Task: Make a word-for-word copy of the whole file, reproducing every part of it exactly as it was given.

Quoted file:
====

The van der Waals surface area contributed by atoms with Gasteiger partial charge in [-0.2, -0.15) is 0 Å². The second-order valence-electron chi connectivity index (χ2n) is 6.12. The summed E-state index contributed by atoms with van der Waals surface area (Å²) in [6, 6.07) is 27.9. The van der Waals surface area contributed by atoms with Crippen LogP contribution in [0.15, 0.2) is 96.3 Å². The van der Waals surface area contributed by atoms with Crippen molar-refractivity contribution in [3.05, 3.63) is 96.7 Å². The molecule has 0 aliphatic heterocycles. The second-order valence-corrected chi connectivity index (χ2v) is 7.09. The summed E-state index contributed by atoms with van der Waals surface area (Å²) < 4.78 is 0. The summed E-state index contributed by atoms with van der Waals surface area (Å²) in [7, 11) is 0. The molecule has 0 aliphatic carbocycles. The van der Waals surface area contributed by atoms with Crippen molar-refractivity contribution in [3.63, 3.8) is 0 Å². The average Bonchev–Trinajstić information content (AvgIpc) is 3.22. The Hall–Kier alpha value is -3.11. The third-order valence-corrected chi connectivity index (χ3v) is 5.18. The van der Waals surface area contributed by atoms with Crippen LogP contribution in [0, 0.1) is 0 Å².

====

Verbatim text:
The van der Waals surface area contributed by atoms with Gasteiger partial charge in [-0.2, -0.15) is 0 Å². The second-order valence-electron chi connectivity index (χ2n) is 6.12. The summed E-state index contributed by atoms with van der Waals surface area (Å²) in [6, 6.07) is 27.9. The van der Waals surface area contributed by atoms with Crippen LogP contribution in [0.15, 0.2) is 96.3 Å². The van der Waals surface area contributed by atoms with Crippen molar-refractivity contribution in [3.05, 3.63) is 96.7 Å². The molecule has 0 aliphatic heterocycles. The second-order valence-corrected chi connectivity index (χ2v) is 7.09. The summed E-state index contributed by atoms with van der Waals surface area (Å²) < 4.78 is 0. The summed E-state index contributed by atoms with van der Waals surface area (Å²) in [7, 11) is 0. The molecule has 0 aliphatic carbocycles. The van der Waals surface area contributed by atoms with Crippen molar-refractivity contribution in [3.63, 3.8) is 0 Å². The average Bonchev–Trinajstić information content (AvgIpc) is 3.22. The Hall–Kier alpha value is -3.11. The third-order valence-corrected chi connectivity index (χ3v) is 5.18. The van der Waals surface area contributed by atoms with Crippen LogP contribution in [0, 0.1) is 0 Å².